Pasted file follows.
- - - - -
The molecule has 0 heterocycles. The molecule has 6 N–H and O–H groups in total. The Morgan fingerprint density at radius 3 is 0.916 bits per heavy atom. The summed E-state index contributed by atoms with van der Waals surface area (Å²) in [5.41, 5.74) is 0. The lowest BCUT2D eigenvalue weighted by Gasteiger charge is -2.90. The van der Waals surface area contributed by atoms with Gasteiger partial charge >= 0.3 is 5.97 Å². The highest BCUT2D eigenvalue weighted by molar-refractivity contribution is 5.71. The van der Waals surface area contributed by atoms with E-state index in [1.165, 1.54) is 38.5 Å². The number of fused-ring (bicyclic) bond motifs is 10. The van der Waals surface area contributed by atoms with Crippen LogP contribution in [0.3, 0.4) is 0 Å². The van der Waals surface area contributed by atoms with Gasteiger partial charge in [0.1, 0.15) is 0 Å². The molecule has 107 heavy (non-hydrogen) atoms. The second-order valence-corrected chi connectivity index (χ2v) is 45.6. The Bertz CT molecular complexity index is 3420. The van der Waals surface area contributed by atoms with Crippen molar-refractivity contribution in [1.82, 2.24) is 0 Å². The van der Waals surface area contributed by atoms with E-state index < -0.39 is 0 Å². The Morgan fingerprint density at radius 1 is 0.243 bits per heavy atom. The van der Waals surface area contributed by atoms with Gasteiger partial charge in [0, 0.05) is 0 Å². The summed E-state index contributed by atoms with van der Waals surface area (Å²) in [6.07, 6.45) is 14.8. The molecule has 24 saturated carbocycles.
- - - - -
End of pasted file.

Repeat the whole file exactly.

The molecule has 0 heterocycles. The molecule has 6 N–H and O–H groups in total. The Morgan fingerprint density at radius 3 is 0.916 bits per heavy atom. The summed E-state index contributed by atoms with van der Waals surface area (Å²) in [5.41, 5.74) is 0. The lowest BCUT2D eigenvalue weighted by Gasteiger charge is -2.90. The van der Waals surface area contributed by atoms with Gasteiger partial charge >= 0.3 is 5.97 Å². The highest BCUT2D eigenvalue weighted by molar-refractivity contribution is 5.71. The van der Waals surface area contributed by atoms with E-state index in [1.165, 1.54) is 38.5 Å². The number of fused-ring (bicyclic) bond motifs is 10. The van der Waals surface area contributed by atoms with Crippen LogP contribution in [0.3, 0.4) is 0 Å². The van der Waals surface area contributed by atoms with Gasteiger partial charge in [0.1, 0.15) is 0 Å². The molecule has 107 heavy (non-hydrogen) atoms. The second-order valence-corrected chi connectivity index (χ2v) is 45.6. The Bertz CT molecular complexity index is 3420. The van der Waals surface area contributed by atoms with Crippen molar-refractivity contribution in [1.82, 2.24) is 0 Å². The van der Waals surface area contributed by atoms with E-state index < -0.39 is 0 Å². The Morgan fingerprint density at radius 1 is 0.243 bits per heavy atom. The van der Waals surface area contributed by atoms with Gasteiger partial charge in [0, 0.05) is 0 Å². The summed E-state index contributed by atoms with van der Waals surface area (Å²) in [6.07, 6.45) is 14.8. The molecule has 24 saturated carbocycles.